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Tue Jul 24, 2012, 06:02 PM

Studies of Substance Abuse with Interventions for the Youth of Native American Indian Communities #1


For the past 14 months I have lived in a cabin on 40 acres on the largest Native American Indian reservation in California and working as the Director of Behavioral Health. The motivation for this research project grew from the knowledge that there have been 3 murders, 7 shooting victims, 16 stabbings, 38 domestic violence reports, 2 suicides, and countless fights that have been reported since my arrival in this beautiful valley surrounded by mountains, a little over one year ago. The most common contributing factor in all this external-internal directed violence is chemical dependency and substance abuse/misuse. The average age of the victims and perpetrators is 23. All of this has happened in an economically poor rural environment that has a total population of 2285 people and is 7.1 square miles in diameter. The registered population comprises 971 recognized Native American Indians, 1110 white and 166 Hispanic.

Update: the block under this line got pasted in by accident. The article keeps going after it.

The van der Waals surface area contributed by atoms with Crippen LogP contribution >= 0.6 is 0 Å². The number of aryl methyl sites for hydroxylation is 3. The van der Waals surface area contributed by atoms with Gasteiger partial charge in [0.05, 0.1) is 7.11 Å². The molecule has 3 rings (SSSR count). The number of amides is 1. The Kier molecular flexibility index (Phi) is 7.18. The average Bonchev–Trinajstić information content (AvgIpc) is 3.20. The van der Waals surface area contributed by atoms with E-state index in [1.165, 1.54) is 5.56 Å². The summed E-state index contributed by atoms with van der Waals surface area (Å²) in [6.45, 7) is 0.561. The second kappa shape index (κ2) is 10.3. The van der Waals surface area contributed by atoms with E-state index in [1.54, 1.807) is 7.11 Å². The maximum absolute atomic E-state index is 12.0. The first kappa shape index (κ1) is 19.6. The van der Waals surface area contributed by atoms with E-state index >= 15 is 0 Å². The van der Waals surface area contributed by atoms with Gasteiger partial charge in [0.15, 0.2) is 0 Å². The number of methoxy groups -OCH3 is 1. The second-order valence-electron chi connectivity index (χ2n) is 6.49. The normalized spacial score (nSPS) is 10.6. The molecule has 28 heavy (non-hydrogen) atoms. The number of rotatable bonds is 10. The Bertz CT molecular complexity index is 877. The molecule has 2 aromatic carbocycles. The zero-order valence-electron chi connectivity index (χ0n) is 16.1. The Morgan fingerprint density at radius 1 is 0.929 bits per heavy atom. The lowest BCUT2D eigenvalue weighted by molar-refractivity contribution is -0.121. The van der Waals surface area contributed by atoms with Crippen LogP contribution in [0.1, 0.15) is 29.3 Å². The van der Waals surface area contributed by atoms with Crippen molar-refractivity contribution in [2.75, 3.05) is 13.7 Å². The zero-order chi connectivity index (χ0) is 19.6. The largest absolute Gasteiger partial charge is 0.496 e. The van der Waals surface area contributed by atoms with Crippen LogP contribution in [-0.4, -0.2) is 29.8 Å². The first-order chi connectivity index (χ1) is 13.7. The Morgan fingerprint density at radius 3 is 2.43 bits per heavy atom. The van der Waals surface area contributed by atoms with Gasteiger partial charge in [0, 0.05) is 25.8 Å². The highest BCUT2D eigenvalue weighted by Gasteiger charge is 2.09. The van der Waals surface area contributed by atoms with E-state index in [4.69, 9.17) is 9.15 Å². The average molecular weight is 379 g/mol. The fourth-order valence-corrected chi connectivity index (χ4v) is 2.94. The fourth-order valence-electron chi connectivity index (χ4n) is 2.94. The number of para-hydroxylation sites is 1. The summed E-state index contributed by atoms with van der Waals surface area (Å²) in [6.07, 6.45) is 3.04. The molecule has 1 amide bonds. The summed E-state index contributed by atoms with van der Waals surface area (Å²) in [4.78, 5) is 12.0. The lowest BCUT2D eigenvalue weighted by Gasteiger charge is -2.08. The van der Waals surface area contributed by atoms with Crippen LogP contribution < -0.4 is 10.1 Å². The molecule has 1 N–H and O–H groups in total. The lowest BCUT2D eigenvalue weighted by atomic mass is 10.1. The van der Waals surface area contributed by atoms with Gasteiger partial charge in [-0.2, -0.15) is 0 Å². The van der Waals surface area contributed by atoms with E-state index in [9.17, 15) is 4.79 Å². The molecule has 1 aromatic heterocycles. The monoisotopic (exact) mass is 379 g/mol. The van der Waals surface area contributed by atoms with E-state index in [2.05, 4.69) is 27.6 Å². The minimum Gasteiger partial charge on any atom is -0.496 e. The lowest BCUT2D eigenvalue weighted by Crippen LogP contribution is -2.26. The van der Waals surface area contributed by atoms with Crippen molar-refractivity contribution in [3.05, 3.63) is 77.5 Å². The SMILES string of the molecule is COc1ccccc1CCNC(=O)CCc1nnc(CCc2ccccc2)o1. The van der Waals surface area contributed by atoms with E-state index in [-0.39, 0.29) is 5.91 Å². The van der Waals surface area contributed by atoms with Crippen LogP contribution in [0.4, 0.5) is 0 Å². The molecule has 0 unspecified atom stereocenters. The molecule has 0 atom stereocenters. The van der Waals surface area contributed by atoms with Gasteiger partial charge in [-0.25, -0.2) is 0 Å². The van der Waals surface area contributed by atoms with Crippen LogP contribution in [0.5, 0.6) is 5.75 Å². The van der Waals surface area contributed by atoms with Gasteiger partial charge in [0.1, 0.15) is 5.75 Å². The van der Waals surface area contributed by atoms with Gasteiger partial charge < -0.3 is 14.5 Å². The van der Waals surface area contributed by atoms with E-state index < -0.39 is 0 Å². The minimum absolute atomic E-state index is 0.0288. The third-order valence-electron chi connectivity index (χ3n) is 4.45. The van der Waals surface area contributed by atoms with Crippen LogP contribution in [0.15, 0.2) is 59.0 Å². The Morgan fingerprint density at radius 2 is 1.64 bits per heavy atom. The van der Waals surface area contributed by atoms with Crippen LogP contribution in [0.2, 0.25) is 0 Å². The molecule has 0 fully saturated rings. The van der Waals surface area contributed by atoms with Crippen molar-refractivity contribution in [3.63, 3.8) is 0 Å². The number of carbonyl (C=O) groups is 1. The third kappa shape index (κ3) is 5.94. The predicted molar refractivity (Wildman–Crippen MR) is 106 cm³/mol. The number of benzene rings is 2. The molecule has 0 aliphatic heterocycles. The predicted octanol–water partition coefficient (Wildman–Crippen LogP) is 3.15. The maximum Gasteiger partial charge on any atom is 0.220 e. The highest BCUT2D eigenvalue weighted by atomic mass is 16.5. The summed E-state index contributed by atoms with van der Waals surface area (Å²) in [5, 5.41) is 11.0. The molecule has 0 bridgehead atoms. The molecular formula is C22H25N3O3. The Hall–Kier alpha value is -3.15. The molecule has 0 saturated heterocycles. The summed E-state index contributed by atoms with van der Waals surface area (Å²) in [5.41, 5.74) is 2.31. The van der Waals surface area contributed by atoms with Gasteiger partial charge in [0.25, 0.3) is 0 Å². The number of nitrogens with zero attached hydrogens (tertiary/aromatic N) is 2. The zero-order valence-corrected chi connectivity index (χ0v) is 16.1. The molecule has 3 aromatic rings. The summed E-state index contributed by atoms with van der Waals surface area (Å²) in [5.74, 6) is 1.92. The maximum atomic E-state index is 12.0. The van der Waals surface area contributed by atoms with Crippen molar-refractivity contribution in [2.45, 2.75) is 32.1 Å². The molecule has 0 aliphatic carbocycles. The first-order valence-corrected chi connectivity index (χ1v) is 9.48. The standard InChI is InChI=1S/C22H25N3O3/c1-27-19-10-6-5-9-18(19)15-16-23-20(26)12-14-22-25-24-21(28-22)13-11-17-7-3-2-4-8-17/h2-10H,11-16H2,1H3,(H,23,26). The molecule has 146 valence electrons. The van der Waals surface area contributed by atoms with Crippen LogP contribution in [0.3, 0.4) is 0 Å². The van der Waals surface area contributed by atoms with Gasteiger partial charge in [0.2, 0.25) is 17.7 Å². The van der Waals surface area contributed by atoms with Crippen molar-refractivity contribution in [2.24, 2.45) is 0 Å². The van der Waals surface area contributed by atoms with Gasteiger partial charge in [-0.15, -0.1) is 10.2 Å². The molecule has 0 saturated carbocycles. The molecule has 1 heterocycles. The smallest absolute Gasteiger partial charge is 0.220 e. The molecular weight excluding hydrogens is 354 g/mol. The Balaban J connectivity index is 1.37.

“People are just beginning to understand the problems. We can't answer it for ourselves as a tribe. We need outside people to help us. That work is going to bridge our world with yours, our way of thinking with your way of thinking and we need that bridge. It's like a puzzle. And there are many pieces to that puzzle and they all can connect to each other. It's just that you need people with intelligence to say "Hey, let's put the puzzle down on the table and let's connect these pieces together. And let's build a story. And let's let the whole world hear that story. And it's a puzzle—a puzzle about people.” (Quote from a friend of mine named Coyote, a Round Valley Native American Indian Elder, ex-member of AIM, American Indian Movement, a spiritual leader for many tribes in Native America, June 2009)

“For a subject that has been worked and reworked so often in novels, motion pictures and television, American Indians are the least understood and the most misunderstood Americans of us all.” (Quote from a speech by John F. Kennedy, President, April, 1963)

“Perhaps more than anyone else, the Native American community faces huge challenges that have been ignored by Washington for too long. It is time to empower Native Americans in the development of the national policy agenda.” (Quote from a speech given by Barack Obama, President, Sept., 2008)

“We’ve got to make sure we are not just having a Bureau of Indian Affairs that is dealing with the various Native American tribes; we’ve got to have the President of the United States meeting on a regular basis with the Native American leadership and ensuring relationships of dignity and respect.” (Quote from a speech given in Elko, Nevada by Barack Obama, Oct., 2008)

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